Tony, the owner of Bandido’s Mexican Cafe, learned the tricks of the trade while working at his family’s Mexican restaurant as a teenager. Today, he and his wife own and operate three Bandido’s locations, which serve sizzling fajitas, crisp tacos, and burritos stuffed with beef, chicken, pork, or sautéed spinach. The Herald-Sun's readers praised Bandido's as the Best Mexican Restaurant in 2009, and the restaurant returns the favor by awarding individuals who finish the El Gigante burrito—a massive compilation of steak and chicken fajitas, rice, black beans, and shredded cheese—with a T-shirt and gentle pats on the back. The restaurant often hosts live entertainment, and the Durham location supplements its selection of lunch and dinner fare with a Sunday brunch menu served from 11 a.m. to 2 p.m.
Talulla’s re-creates traditional Ottoman cuisine in an opulent milieu, surrounding visitors with antique rugs, vibrant draped fabrics, and waves of eclectic, ambient music. Seated on plump cushions, guests can take in an authentic dinner menu of centuries-old Turkish recipes, lovingly coaxed into being with top-quality meats, organic flour and vegetables, and upside-down belly dancing. Meals may begin with one of Talulla’s Mediterranean mezzes—small, savory plates including the patlican ezmesi ($7), a smoked eggplant purée served with chopped walnuts, yogurt, and tahini—before continuing to robust entrees such as the sebzeli musakka ($17), a layered concoction of eggplant, tomatoes, zucchini, carrots, peas, onions, and potatoes, topped with cheese and béchamel sauce. Flash syrupy grins between bites of authentic desserts ($5–$7), or stop by for lunch to chow down on char-grilled lamb kebabs ($10) or Turkish-style pizza ($8–$10).
The Tedesco family draws upon freshly sliced meats and ingredients from local producers in a kitchen that fills with a jangling symphony of pots and pans. As they work, scents roll into the dining room, hinting at lobster ravioli, blackened salmon, and thin-crust Brooklyn-style pizzas. Bartenders dole out cups of wine and imported beers from brands including Peroni, and delivery drivers rush past, bearing bruschetta and shrimp scampi to diners staying in for the evening or pretending that they aren’t stuck in a hammock.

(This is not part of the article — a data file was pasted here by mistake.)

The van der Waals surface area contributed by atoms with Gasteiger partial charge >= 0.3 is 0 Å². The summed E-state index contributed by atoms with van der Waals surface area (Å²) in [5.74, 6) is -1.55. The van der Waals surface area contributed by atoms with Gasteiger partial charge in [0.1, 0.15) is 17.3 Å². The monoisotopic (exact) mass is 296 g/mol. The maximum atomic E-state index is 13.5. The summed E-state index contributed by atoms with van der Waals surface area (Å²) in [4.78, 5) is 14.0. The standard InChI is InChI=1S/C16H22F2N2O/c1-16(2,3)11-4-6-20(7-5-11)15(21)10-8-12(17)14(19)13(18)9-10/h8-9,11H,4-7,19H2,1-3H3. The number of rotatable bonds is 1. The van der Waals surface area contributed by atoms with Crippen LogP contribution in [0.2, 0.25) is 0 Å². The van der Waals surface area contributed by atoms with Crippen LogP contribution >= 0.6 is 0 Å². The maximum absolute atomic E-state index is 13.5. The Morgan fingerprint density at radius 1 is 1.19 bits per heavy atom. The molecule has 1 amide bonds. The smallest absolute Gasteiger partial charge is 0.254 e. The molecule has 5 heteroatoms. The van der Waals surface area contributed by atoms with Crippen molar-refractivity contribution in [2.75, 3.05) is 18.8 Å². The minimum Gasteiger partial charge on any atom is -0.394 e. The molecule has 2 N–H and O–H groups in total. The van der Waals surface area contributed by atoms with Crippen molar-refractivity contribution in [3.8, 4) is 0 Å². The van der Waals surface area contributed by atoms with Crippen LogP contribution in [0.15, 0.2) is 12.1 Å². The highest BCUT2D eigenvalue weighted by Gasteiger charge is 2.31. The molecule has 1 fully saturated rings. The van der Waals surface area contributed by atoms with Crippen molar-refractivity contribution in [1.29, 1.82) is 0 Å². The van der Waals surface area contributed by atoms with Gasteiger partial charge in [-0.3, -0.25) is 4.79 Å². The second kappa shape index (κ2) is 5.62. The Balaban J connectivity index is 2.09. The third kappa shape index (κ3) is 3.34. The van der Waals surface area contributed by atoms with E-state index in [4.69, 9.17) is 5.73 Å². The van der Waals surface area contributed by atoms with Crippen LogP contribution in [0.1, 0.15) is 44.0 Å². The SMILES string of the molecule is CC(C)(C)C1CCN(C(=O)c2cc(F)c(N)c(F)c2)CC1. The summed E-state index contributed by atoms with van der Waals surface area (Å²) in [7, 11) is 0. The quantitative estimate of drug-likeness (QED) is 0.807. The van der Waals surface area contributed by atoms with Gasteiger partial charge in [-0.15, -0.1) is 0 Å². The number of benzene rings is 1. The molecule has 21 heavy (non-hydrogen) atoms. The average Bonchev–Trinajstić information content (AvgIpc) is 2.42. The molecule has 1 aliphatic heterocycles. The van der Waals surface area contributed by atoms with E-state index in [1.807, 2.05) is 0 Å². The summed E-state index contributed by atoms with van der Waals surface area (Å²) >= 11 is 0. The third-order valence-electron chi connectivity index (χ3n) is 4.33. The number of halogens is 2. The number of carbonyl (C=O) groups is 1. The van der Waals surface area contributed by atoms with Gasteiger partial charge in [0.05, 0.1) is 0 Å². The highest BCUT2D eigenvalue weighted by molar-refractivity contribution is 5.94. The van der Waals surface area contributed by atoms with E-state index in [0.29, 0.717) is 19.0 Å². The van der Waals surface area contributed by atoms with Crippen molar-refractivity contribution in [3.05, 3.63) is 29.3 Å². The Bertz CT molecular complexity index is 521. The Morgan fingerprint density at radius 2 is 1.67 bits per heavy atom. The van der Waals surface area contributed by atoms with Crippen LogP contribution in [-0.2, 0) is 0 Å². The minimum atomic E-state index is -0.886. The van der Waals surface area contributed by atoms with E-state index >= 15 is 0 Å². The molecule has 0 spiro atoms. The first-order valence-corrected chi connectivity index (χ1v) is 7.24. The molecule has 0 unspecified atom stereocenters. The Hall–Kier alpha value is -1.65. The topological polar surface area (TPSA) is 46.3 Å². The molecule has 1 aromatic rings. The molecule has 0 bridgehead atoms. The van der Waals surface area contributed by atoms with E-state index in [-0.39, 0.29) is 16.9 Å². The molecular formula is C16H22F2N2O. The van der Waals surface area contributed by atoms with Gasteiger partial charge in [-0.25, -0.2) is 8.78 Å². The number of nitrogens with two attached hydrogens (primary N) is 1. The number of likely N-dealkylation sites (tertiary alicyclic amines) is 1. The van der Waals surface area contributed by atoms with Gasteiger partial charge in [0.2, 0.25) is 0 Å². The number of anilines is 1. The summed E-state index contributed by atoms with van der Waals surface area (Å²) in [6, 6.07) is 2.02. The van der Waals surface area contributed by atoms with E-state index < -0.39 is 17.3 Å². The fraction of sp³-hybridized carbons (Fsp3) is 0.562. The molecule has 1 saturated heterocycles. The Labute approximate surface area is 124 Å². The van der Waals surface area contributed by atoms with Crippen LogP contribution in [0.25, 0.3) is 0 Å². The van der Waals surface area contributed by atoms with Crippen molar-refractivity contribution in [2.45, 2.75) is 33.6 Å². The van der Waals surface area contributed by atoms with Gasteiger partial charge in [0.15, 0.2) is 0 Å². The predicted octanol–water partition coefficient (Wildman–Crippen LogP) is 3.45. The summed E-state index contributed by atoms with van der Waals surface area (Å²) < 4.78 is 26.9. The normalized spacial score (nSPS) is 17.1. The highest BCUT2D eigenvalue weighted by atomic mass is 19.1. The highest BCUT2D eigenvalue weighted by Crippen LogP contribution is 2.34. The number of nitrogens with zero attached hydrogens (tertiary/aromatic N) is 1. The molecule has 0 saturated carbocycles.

The eclectic menu at Jujube features hybrid dishes sourced from a mixture of traditional Asian fare and contemporary western cuisine. The restaurant's welcoming atmosphere beckons diners to experiment with cross-culture culinary combinations, such as scallion calamari with three sauces ($9). Snag some pan-fried pork-and-cabbage dumplings ($5) to finally find out what meat-filled victory tastes like, or hang a fang on the most popular dinner entree: grilled lemongrass hanger steak with cucumber salad and spicy peanut sauce ($19). Faithful soup fanatics slurp spicy oyster mushroom curry soup, made with coconut milk, chili, lime, and cilantro ($5/$9) and Italiasians can feed their dual bellies with the Jujube Bolognese ($11 lunch/$15 dinner), which is an Asian take on classic Italian meat-sauce pasta. It is served in a rich sauce of braised pork, hoisin, and ginger skillfully harvested from wild gingerbread men.
Amante Gourmet Pizza blends wholesome, all-natural ingredients to pack its menu with tasty Italian treats. Batches of pizza dough are prepared by hand to ensure freshness and employee wrist fitness. Persnickety patrons sharpen their teeth on a pie prepared to their specifications ($8.99 for a medium), lathered in their choice of sauce (tomato, dijonnaise, olive oil with basil and rosemary, and more) before being topped with edible accessories from Amante's extensive list of creative toppings ($1.50 each). Those too hungry to reinvent the pie can enjoy a preconceived specialty pizza such as the Pollo Resistance, glazed with olive oil and then topped with barbecue chicken, red onion, and mozzarella cheese ($12.75 for a medium), or the vegetarian-friendly Greek, with fresh garlic, spinach, black olives, tomatoes, mozzarella, and feta ($14.50 for a medium). All pizzas are built on your choice of regular or whole-wheat crust foundations judged up-to-code by the North Carolina Pizza Authority.
At the newly opened Guru India Restaurant, head chef and proprietor Narinder Singh simmers and seasons an extensive spread of authentic Indian cuisine. Chef Singh’s special dinner kicks off with spice-dusted, deep-fried bites of shrimp pakora before running palates through a delicious gauntlet of the creamy nav rattan korma’s nine vegetables. Next, diners flex jaw muscles around a hearty helping of flame-licked meats with a plate of tandoori mix grill. The tasty fish curry dances across taste buds, leaving a trail of complex spices and hopelessly lost Hansels and Gretels, and fluffy pieces of garlic naan and creamy bowls of the yogurt-like raita escort meals to their mouthwatering finish: sips of tea and a lip-smacking dessert.